No. 90

I’ll write about woodlands today.

The other day, I visited a place called
Afan Woodland in Nagano prefecture.
I met Mr. C.W. Nicol, the director,
and Mr. Morita, who taught me about
woodlands in detail.

More than anything, I was surprised to
learn that…

once the environment is destructed, it will
not recover to the original state unless
humans make efforts for that to happen.

I used to think that it’s for the
benefit of the nature to do nothing,
that it’s better for the environment
to refrain from human interventions…
It was not the case.

Oh, how ignorant was I.

In Japan, most woodlands have turned into
afforestation of cedars and larches because
we were only concerned about economic progress.

Thus, the woodlands have been transformed
by humans, and as a result, they have become
places where mudslides occur,
where trees do not grow,
where animals find it hard to live.
It’s the environment that is far from
what it’s meant to be.

Maybe, if you look at it in the perspective
of 1000 years, there are chances for the
woodlands to recover to its original state.
But during that time, many kinds of animals
that are barely surviving now will be extinct.

But there is something we can do.

The woodlands have been destroyed and transformed
into today’s unnatural state by the humans,
but it is we humans too that are able to bring
them back to their original state.

They told me that Japan’s latitude and its shape of
extending from north to south form a very good
environment for living beings
(microorganisms, insects, trees and plants,
amphibians, mammals, etc).
I can see why Mr. Nicol fell in love with Japan.

In its natural state, an ideal woodland consists
of big trees, and then trees of the next generation,
which are of medium height, and then the grass
You can see that it’s slightly different from
the woods you find inside a park.
Also, the croaking of frogs, the songs of birds,
the chuckling of water, and the whispers of trees.
A pleasing contrast of light and shadow, the
refreshing blow of the wind, its coolness.

As a Japanese, I thought it is important to be
proud of this nature and to try my best to keep
its beauty.

Mr. Nicol has a deep affection for woodlands in
Japan, and I agreed with him when he called for
the protection of woodlands with an vision of
woodlands (Japan) in 100 years from now.

A beautiful Japan… let’s start with the woodlands.

Afan Woodland


No. 89

When you create something, it’s critical to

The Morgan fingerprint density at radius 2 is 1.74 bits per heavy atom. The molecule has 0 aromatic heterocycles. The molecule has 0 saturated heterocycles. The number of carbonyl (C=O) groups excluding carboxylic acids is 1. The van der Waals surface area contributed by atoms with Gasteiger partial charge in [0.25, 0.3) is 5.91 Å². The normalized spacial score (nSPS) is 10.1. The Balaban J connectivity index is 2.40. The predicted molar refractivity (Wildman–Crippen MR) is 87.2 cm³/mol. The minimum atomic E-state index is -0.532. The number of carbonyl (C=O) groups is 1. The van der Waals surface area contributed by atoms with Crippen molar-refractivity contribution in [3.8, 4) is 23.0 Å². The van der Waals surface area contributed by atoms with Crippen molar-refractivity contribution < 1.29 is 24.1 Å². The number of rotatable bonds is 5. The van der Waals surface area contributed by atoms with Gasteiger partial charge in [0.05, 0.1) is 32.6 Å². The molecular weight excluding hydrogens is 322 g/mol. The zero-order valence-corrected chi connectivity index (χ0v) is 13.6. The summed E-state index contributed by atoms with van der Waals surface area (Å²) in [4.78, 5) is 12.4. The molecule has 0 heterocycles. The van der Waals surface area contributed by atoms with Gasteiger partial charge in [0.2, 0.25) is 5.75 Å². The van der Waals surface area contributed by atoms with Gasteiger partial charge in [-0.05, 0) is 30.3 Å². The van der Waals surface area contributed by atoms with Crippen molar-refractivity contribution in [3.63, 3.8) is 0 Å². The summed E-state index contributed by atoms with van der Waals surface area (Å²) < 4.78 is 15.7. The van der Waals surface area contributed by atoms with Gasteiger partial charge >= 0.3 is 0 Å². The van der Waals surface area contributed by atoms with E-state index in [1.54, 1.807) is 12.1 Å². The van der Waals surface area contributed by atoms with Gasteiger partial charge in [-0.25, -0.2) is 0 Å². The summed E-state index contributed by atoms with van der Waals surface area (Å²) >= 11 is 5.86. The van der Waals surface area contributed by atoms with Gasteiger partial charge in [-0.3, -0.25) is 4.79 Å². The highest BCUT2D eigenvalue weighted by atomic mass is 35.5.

have your own philosophy or thought.

Even when you draw a picture, compose music,
or create video games, of very high quality,
it often appears to be boring unless you can
convey your philosophy or thought through your
It becomes more difficult to get across your
message to many people.
It can be called the responsibility of the
creator, or you might say that the creator
gave up on sending his/her message.

This is, I think, what they mean when they say
what is important is the creator’s vision,
and the reasons behind his/her creation.
When the creator has his/her own
philosophy or thought, his/her
creations have a power that surpasses
their quality.

It might be said that it’s the difference
between something of highest quality and

When you create something and put your
thought into it, you are likely to be
emotionally involved with it.
Everything has its reason.
Pokemon’s design has a reason.
A musical note, and how loud it should be
played, has its reason.

Although the creator and the audience
play different roles, I’d suggest you
think about
‘why is this the way it is?’ and
‘why did they make it like that?’
I’m sure you begin to find new answers.
And someday, you will begin to understand
other people’s thoughts and find your own

See ya.

No. 88

Everyone, thank you very much!!!

Thanks to you, we can now announce that more
than 10 million Pokemon have been traded
through the Global Trade Station (GTS).
I’m thrilled !!!
It’s a number that exceeds our expectations.
Especially those in North America seem more
likely to be connected via WiFi. Thanks!

Pokemon Diamond & Pearl will be released in
Europe on July 27th.
With this release, 4 more languages, Italian,